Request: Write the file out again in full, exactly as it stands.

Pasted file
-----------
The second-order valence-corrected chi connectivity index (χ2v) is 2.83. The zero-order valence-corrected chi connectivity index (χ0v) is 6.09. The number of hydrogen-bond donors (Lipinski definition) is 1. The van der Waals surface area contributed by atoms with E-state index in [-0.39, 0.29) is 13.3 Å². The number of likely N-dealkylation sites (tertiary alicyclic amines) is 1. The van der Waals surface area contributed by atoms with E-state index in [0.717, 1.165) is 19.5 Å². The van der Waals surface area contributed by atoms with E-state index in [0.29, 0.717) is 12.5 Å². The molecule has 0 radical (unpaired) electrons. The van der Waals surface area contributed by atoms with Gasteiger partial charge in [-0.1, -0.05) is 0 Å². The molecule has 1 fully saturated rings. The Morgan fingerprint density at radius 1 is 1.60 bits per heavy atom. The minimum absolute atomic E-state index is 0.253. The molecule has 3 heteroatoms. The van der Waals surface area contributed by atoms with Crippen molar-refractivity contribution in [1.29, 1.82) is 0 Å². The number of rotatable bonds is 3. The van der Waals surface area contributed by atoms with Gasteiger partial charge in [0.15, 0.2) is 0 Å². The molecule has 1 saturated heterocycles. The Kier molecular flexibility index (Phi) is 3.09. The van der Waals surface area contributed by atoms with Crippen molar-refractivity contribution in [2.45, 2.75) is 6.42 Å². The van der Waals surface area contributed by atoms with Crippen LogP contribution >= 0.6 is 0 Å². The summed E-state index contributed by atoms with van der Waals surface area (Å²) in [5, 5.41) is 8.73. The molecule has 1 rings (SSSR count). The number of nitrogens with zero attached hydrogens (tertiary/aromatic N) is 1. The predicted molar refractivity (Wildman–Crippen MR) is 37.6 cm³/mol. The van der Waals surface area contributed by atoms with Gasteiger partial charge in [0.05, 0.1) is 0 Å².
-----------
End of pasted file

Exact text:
The second-order valence-corrected chi connectivity index (χ2v) is 2.83. The zero-order valence-corrected chi connectivity index (χ0v) is 6.09. The number of hydrogen-bond donors (Lipinski definition) is 1. The van der Waals surface area contributed by atoms with E-state index in [-0.39, 0.29) is 13.3 Å². The number of likely N-dealkylation sites (tertiary alicyclic amines) is 1. The van der Waals surface area contributed by atoms with E-state index in [0.717, 1.165) is 19.5 Å². The van der Waals surface area contributed by atoms with E-state index in [0.29, 0.717) is 12.5 Å². The molecule has 0 radical (unpaired) electrons. The van der Waals surface area contributed by atoms with Gasteiger partial charge in [-0.1, -0.05) is 0 Å². The molecule has 1 fully saturated rings. The Morgan fingerprint density at radius 1 is 1.60 bits per heavy atom. The minimum absolute atomic E-state index is 0.253. The molecule has 3 heteroatoms. The van der Waals surface area contributed by atoms with Crippen molar-refractivity contribution in [1.29, 1.82) is 0 Å². The number of rotatable bonds is 3. The van der Waals surface area contributed by atoms with Gasteiger partial charge in [0.15, 0.2) is 0 Å². The molecule has 1 saturated heterocycles. The Kier molecular flexibility index (Phi) is 3.09. The van der Waals surface area contributed by atoms with Crippen molar-refractivity contribution in [2.45, 2.75) is 6.42 Å². The van der Waals surface area contributed by atoms with Crippen LogP contribution >= 0.6 is 0 Å². The summed E-state index contributed by atoms with van der Waals surface area (Å²) in [5, 5.41) is 8.73. The molecule has 1 rings (SSSR count). The number of nitrogens with zero attached hydrogens (tertiary/aromatic N) is 1. The predicted molar refractivity (Wildman–Crippen MR) is 37.6 cm³/mol. The van der Waals surface area contributed by atoms with Gasteiger partial charge in [0.05, 0.1) is 0 Å².